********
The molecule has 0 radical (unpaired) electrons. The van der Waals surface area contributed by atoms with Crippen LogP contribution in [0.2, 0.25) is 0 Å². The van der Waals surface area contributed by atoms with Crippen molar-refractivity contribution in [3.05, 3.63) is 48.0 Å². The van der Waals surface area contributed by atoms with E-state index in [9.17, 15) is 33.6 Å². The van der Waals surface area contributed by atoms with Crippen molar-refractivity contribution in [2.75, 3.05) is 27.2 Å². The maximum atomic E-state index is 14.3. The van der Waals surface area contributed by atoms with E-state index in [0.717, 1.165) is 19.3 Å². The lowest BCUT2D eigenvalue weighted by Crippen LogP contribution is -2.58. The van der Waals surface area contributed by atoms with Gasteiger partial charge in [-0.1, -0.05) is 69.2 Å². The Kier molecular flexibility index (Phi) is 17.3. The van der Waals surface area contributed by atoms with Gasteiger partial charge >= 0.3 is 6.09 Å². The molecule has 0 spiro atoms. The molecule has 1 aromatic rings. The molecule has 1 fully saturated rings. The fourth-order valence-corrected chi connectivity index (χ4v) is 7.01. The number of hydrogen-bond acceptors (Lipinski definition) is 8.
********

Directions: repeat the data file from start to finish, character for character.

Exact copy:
The molecule has 0 radical (unpaired) electrons. The van der Waals surface area contributed by atoms with Crippen LogP contribution in [0.2, 0.25) is 0 Å². The van der Waals surface area contributed by atoms with Crippen molar-refractivity contribution in [3.05, 3.63) is 48.0 Å². The van der Waals surface area contributed by atoms with E-state index in [9.17, 15) is 33.6 Å². The van der Waals surface area contributed by atoms with Crippen molar-refractivity contribution in [2.75, 3.05) is 27.2 Å². The maximum atomic E-state index is 14.3. The van der Waals surface area contributed by atoms with E-state index in [0.717, 1.165) is 19.3 Å². The lowest BCUT2D eigenvalue weighted by Crippen LogP contribution is -2.58. The van der Waals surface area contributed by atoms with Gasteiger partial charge in [-0.1, -0.05) is 69.2 Å². The Kier molecular flexibility index (Phi) is 17.3. The van der Waals surface area contributed by atoms with Gasteiger partial charge >= 0.3 is 6.09 Å². The molecule has 0 spiro atoms. The molecule has 1 aromatic rings. The molecule has 1 fully saturated rings. The fourth-order valence-corrected chi connectivity index (χ4v) is 7.01. The number of hydrogen-bond acceptors (Lipinski definition) is 8.